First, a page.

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Comment & Response
July 6, 2020

Perspectives on Urinary Tract Infection and Race

Author Affiliations
  • 1Children’s Hospital of Philadelphia, Philadelphia, Pennsylvania
  • 2Boston Children’s Hospital, Boston, Massachusetts
  • 3Children’s Minnesota, Minneapolis
JAMA Pediatr. Published online July 6, 2020. doi:10.1001/jamapediatrics.2020.1156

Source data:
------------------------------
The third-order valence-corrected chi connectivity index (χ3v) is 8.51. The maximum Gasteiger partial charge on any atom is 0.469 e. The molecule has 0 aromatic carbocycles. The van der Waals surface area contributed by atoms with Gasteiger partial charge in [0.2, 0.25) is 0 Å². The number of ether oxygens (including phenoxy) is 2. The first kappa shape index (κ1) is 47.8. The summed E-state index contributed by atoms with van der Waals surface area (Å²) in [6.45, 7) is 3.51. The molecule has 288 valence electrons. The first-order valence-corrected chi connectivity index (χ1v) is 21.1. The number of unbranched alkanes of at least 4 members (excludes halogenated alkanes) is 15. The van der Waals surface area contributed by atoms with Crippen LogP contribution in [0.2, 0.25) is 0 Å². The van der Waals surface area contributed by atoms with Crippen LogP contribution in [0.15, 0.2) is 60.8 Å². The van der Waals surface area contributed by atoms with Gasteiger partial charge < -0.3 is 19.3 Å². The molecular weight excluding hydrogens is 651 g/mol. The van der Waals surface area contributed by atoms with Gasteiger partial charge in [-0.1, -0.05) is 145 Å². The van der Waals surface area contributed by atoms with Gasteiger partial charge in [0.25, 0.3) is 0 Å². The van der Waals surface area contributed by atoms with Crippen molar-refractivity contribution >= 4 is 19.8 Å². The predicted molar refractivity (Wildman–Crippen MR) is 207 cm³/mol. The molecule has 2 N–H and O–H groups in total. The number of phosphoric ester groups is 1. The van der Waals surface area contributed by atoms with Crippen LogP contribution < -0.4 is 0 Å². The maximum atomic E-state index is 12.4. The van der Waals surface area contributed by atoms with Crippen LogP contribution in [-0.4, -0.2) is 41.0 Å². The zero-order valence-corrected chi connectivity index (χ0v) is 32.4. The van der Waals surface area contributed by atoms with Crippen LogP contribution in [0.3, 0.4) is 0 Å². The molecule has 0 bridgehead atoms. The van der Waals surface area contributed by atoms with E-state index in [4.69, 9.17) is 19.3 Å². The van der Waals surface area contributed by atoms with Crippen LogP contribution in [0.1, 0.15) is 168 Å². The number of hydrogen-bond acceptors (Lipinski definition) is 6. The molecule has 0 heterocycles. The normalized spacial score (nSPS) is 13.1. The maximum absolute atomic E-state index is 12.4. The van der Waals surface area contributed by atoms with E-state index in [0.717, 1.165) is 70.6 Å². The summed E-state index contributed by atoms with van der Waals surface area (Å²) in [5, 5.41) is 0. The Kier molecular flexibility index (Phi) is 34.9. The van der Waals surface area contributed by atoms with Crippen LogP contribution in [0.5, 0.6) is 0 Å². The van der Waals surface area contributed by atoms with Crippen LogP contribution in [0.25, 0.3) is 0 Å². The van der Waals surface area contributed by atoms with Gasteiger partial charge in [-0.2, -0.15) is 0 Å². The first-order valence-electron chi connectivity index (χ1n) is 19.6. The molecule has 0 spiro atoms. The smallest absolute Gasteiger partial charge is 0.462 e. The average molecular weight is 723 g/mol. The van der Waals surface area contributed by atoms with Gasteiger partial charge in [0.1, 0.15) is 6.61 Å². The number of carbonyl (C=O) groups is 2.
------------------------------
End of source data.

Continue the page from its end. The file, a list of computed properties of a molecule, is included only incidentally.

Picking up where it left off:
To the Editor We are in agreement with Kowalsky et al1 in their opinion that racism has no place in medicine; we should recognize and address implicit and explicit bias; and all children deserve excellent medical care. However, we respectfully disagree that the American Academy of Pediatrics Urinary Tract Infection (UTI) Guideline is an example of racism in medicine. The authors correctly point out how fraught the use of race in medicine is, particularly the fact that it is a socio-cultural construct rather than a biological one, along with the challenge of accurately classifying patient “race.” However, when numerous large prevalence studies of febrile infants using various methods of racial identification have independently and consistently found a higher prevalence of UTI in febrile white infants,2-4 the idea that this is owing solely to some sampling, measurement, or other bias is very unlikely. When confronted with a puzzling but statistically valid observation, our challenge is to explain it rather than ignore it.

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